Proposed PoW/PoS Hybrid Consensus Mechanism
The contributing developers of Project PAI have released a white paper proposing a Hybrid PoW/PoS consensus mechanism. Read the white paper here.
PAI Coin Core integration/staging tree
What is Project PAI and PAI Coin?
Project PAI is an open-source, blockchain-based platform designed to allow everyone to create, manage, and use their own Personal Artificial Intelligence (PAI). The PAI Blockchain Protocol (PAI blockchain) enables a decentralized AI economy where application developers can create products and services that will be beneficial to the PAI ecosystem and users can contribute their PAI data to improve and enhance the platform's AI algorithms. In addition, companies and developers can easily create their own token on top of the PAI blockchain to facilitate interaction and transaction in their own unique experiences. The focal point of all interactions on the PAI blockchain are PAIs - intelligent 3D avatars that look, talk and behave just like their human counterparts, made from the digital profiles of the user's online behavior.
PAI Coin is a digital currency that enables instant payments to anyone, anywhere in the world. PAI Coin uses peer-to-peer technology to operate with no central authority: managing transactions and issuing money are carried out collectively by the network. PAI Coin Core is the name of the open-source software which enables the use of this currency.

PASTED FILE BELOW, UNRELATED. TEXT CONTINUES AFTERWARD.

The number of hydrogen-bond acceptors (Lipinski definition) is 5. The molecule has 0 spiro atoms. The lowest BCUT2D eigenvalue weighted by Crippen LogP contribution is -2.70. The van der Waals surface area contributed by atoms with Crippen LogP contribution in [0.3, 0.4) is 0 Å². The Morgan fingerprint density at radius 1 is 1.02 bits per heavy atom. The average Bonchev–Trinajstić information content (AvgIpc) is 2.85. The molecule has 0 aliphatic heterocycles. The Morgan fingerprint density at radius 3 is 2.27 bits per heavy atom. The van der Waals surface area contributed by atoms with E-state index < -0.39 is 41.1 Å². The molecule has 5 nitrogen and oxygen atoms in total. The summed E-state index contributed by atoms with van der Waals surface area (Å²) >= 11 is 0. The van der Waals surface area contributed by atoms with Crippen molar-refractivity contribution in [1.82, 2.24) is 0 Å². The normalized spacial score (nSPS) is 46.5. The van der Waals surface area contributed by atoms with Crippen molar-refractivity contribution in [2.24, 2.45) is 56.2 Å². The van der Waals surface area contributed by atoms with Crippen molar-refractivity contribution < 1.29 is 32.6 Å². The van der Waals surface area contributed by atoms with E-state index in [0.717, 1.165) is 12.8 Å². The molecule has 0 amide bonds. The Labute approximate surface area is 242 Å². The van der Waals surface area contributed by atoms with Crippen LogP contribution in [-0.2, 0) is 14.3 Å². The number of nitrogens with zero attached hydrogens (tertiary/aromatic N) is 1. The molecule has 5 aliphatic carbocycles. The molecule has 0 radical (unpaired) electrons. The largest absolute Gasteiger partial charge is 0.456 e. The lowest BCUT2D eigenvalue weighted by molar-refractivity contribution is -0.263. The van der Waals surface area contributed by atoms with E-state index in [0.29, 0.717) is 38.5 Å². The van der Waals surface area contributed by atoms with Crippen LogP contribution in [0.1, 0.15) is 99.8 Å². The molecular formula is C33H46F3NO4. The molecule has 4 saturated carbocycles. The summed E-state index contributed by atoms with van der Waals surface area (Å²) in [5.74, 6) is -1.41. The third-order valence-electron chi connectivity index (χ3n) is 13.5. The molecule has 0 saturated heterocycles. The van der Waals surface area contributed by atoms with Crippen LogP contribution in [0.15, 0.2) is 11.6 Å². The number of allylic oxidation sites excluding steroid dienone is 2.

Read the whitepapers here.
master branch is regularly built and tested, but is not guaranteed to be
completely stable. Tags are created
regularly to indicate new official, stable release versions of PAI Coin Core.
The contribution workflow is described in CONTRIBUTING.md.
The developer forum should be used to discuss complicated or controversial changes before working on a patch set.
Testing and code review is the bottleneck for development; we get more pull requests than we can review and test on short notice. Please be patient and help out by testing other people's pull requests, and remember this is a security-critical project where any mistake might cost people lots of money.
Developers are strongly encouraged to write unit tests for new code, and to
submit new unit tests for old code. Unit tests can be compiled and run
(assuming they weren't disabled in configure) with:
make check. Further details on running
and extending unit tests can be found in /src/test/README.md.
There are also regression and integration tests, written
in Python, that are run automatically on the build server.
These tests can be run (if the test dependencies are installed) with:
Manual Quality Assurance (QA) Testing
Changes should be tested by somebody other than the developer who wrote the code. This is especially important for large or high-risk changes. It is useful to add a test plan to the pull request description if testing the changes is not straightforward.